Language Assessment Test


fsi, foreign service institute, language assessment, language placement test, learning spanish, rosetta stone spanish, latin american spanishThis morning I took my language assessment test for Spanish class at the Foreign Service Institute. It was informal — a few minutes on the phone with one of the teaching coordinators.One of the many perks of the Foreign Service is that spouses are eligible to enroll in the same intensive language courses as their FSO husbands and wives — up to six months for State Department spouses and eight weeks for USAID spouses. It’s one of the disparities between State and AID employees and the topic of an article from April’s Foreign Service Journal: Purchasing Parity: USAID’s EFM Language Training Policy.

“USAID should be commended for its general support of Foreign Service families. The current USAID EFM language training policy is well-intentioned and reflects a step in the right direction. The policy ensures that family members can develop the basic language skills needed to engage socially with host communities abroad. Still, the policy does not help prepare them to succeed professionally at post. Also, when compared to how State supports its EFMs with language training, USAID’s budget appears to leave us a step behind.”

Usually, USAID spouses enroll in what’s called the FAST course, eight weeks of basic language that can get you up to a 1 or 1+ level (out of 5), or elementary proficiency. As a point of reference, Kail has to reach a 3, professional working proficiency, after six months of class.Since I’ve been laboring away at Rosetta Stone and Spanish children’s books, however, we were able to set up an assessment test in the hopes that I could place into a regular class at a higher level. Even though I would only be able to complete eight weeks of class as opposed to the full six months that FSOs and State Department spouses get, I think I could still request to take the language evaluation test at the end so I’d be able to show future employers that I’m a 1+ or whatever level I’d reach.Needless to say, I was a little nervous before my call today. I had been convinced that I hadn’t been absorbing any of what I’ve been studying and couldn’t communicate in Spanish if my life depended on it, but Kail thinks otherwise. We’ll see if the instructor agrees.I was expecting some instructions or at least a greeting in English, but nope — we just launched right into español. I had been mentally prepared to demonstrate my understanding of ser vs. estar, past and present tense and some of the vocabulary I’ve learned studying Rosetta Stone. But the conversation went directly into what I do for work (relaciones públicas — thank you, Google Translate), describing it (haven’t really learned that vocab yet!), what I used to do (yo era una periodista) and something about politics that I didn’t understand and that signaled the end of our conversation.I think I could have done a better job steering the conversation into familiar territory but I was too nervous and too focused on trying to understand what the heck was going on. The next thing I knew he was saying in English, “All right, I think we have what we need. My supervisors will be in contact with you.”I’m still a little worried about jumping into a class with 99% of my Spanish background based on Rosetta Stone. As I’ve written before, I think Rosetta Stone has its benefits, but the lack of structure, rule-explaining and verb-by-verb, tense-by-tense explanations doesn’t fit with my learning style. But given that I took several years of textbook-based French in high school and college and can barely speak or understand a word today, maybe that’s a good thing.In the meantime, I do need to cover some basics before I start class: the alphabet, for one. I’m looking forward to my first day of school on July 2, whatever level it is!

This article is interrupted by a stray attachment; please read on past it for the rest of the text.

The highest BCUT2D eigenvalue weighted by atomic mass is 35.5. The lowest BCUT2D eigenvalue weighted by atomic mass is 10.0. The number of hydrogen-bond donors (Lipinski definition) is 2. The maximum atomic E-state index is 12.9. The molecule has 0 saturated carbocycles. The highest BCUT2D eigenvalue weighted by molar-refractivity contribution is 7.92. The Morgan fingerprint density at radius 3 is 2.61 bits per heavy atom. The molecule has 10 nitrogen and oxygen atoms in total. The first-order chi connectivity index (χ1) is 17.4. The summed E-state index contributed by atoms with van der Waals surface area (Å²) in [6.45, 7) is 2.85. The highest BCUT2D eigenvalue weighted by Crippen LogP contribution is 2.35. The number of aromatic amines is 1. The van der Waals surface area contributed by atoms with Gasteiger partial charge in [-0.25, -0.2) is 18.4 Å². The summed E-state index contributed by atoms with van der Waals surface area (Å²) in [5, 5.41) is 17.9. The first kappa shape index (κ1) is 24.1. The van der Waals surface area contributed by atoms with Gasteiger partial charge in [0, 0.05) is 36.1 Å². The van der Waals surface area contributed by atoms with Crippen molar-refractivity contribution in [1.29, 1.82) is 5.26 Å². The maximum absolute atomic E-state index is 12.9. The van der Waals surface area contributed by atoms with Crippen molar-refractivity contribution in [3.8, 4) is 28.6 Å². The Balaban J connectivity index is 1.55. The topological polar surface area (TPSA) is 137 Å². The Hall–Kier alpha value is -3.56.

Published by La Vie Overseas

I'm Natasha -- writer, runner and wife to a Foreign Service Officer with USAID. Current location: Frankfurt, Germany.

7 thoughts on “Language Assessment Test

  1. You’re lucky that you’re getting language training. Although I probably wouldn’t have done it even if I could have, since I was working, we were told that USAID wouldn’t pay for it… even though we had documentation saying that they would. It seems like when it comes to spouses, AID is inconsistent. Also, after your first post, good luck getting future language training 🙂


    1. Did you have any Spanish background prior to moving to El Salvador? Yeah this whole process has been very informal/loosely based on some guidelines that are unknown to us. I don’t even know that I’m IN language — we think I am but I haven’t gotten a piece of paper or other documentation saying so. Either way, I’m leaving my job at the end of the month, so I’ll either be in class or have a lot more free time to study on my own …


  2. I’ve only done Thai. And we both did the fast course. I’m sure you’ll do great. FSI is so amazing I know they will place you wherever they think you will benefit the most. Mientras tanto, continua leyendo y practicando! Saludos!


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